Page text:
I follow the work of Günnür Özsoy for a couple of years, and have previously written two other texts about her sculptures. For me, it is a great chance to work closely with an artist over the years, because I can see the development and permanent evolution of an artistic world very clearly. It gives me the opportunity to compare various phases, and so focus on change rather than on a static situation of an artist. So, I would like to concentrate in this text on two terms that have obviously altered: Form and Colour.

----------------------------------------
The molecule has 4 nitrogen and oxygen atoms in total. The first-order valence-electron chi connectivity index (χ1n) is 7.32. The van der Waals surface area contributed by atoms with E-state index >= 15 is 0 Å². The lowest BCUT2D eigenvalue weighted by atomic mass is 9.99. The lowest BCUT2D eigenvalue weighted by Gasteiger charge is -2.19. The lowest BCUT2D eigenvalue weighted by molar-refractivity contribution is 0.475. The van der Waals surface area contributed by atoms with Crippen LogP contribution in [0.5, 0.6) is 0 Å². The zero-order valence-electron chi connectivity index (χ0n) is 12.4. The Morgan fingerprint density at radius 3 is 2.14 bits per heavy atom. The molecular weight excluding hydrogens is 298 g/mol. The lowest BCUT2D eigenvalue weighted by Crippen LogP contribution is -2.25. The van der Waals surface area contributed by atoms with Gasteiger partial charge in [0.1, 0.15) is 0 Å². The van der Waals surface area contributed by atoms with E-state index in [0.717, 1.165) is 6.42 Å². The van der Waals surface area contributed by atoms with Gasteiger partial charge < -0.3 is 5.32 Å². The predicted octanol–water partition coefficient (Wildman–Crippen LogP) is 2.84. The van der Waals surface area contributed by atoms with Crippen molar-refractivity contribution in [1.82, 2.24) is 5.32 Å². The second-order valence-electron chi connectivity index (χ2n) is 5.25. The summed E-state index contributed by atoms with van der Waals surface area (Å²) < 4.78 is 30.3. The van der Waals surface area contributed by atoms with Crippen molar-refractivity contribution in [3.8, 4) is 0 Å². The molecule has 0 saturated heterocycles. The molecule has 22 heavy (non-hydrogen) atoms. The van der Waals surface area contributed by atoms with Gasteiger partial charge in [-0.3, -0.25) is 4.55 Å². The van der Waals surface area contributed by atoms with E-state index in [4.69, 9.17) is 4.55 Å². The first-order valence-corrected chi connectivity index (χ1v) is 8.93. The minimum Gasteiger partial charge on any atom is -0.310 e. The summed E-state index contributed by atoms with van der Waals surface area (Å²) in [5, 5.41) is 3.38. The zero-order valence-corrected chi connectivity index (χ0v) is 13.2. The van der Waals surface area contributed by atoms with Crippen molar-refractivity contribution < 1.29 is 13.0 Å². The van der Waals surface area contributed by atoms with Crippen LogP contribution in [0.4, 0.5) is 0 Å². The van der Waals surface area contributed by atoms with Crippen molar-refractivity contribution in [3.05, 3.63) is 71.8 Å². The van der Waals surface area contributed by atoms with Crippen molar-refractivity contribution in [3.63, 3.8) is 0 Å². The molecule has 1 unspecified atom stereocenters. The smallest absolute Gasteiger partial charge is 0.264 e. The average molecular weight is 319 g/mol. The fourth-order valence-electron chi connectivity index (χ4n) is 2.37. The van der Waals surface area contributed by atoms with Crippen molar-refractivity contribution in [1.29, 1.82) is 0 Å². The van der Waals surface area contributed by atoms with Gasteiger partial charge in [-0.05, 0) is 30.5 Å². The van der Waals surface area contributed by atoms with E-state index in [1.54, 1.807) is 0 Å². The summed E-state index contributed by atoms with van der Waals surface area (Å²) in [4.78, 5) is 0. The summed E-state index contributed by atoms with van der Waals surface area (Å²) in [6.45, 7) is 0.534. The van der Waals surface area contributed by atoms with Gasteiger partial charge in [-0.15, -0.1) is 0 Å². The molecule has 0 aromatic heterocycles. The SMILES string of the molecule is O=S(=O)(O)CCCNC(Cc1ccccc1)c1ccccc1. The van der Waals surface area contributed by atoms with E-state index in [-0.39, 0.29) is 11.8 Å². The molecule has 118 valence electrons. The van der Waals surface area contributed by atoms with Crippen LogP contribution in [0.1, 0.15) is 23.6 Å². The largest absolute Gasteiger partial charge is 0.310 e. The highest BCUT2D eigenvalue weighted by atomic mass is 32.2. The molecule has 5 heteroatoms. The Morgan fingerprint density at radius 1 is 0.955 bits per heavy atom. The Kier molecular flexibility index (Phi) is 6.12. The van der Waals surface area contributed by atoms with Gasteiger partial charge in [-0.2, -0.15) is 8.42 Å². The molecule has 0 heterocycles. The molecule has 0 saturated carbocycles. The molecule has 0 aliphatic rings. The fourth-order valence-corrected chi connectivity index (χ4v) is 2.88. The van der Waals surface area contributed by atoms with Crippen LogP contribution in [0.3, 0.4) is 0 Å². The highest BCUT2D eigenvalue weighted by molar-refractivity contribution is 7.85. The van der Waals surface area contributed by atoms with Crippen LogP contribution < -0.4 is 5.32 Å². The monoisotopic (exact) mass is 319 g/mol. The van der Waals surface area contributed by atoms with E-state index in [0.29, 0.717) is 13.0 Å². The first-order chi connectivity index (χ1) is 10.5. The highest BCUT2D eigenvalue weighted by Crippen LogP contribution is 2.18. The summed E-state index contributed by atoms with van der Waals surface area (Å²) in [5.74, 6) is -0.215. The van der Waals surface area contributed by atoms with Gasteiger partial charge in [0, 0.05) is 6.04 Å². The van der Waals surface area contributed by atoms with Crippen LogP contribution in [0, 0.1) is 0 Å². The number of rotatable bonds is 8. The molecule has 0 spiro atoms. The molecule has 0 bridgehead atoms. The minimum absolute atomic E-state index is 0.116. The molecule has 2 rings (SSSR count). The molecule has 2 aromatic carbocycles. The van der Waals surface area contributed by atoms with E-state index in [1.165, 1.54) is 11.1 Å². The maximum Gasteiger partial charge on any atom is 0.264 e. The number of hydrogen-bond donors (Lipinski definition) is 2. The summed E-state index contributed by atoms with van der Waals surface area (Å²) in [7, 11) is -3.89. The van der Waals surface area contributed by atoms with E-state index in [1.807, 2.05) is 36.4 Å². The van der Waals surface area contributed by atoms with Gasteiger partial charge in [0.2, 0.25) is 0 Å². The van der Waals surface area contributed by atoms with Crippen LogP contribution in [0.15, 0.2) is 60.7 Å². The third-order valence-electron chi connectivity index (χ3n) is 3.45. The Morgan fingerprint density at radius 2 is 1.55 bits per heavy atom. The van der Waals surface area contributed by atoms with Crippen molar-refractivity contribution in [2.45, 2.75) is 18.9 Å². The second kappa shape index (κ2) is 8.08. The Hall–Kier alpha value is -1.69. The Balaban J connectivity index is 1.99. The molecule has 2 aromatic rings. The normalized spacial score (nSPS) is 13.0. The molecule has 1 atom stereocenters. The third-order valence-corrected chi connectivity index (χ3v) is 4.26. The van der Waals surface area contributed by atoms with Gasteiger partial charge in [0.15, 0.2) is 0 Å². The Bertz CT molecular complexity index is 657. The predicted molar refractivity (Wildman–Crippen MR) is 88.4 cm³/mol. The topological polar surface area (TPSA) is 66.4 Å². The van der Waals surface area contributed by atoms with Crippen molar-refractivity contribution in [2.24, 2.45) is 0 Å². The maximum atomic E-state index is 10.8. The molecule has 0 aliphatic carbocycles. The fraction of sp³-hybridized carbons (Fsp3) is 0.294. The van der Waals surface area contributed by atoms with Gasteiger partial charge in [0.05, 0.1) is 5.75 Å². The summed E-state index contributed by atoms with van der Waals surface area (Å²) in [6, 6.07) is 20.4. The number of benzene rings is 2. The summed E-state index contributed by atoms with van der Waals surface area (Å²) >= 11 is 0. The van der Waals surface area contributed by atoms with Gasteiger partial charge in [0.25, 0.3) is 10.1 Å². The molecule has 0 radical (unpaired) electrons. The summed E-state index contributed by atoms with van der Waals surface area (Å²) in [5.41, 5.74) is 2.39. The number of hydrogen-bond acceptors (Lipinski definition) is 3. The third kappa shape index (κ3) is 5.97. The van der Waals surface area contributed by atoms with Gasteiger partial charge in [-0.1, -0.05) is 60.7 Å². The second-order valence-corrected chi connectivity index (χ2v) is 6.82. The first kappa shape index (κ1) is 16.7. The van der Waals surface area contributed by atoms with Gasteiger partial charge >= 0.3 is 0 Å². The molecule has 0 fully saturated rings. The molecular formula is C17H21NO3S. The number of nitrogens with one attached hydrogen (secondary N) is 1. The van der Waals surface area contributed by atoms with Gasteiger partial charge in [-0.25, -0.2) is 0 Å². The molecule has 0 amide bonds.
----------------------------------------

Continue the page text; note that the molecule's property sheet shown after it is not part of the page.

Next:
But before I get into the discussion of the state of her current series, I would like to expose some introductory ideas about the general character of her work, as well as her two previous series that she had exhibited under the titles Spiritual Experiments (2011) and The Light of Emptiness (2013). This will help to understand the change and its meaning for her current series. At Spiritual Experiments, artist transformed marble and polyester into fragile narrations around the dichotomy of life and death. There, she proved that contemporary art is able to combine aesthetical, conceptual and spiritual issues in a formally attractive and intellectually challenging manner. The pieces at The Light of Emptiness discussed the grey zone of our perception and the understanding of reality, a sphere between consciousness and unconsciousness as well as ratio and emotion. Back then, Özsoy reviewed the possibility of forming sculptures between plan and coincidence, as well as design and intuition. Using the method of molybdomancy, a traditional way of lead-pouring for foreseeing, interpreting and understanding the future, she firstly produced small, abstract and organic looking lead-objects in the traditional way. Later, they functioned as models for much larger sculptures, which were created in polyester, and painted in various shiny colour and grey tones. An alienation effect occurred then, and transformed the simple lead-models into great sculptures with an electrifying aura and an attractive aesthetic. So, in this series, the artist had found a way of integrating traditional folk-knowledge, popular superstition, and coincidental form-finding with insight in the theory and practice of contemporary sculpture.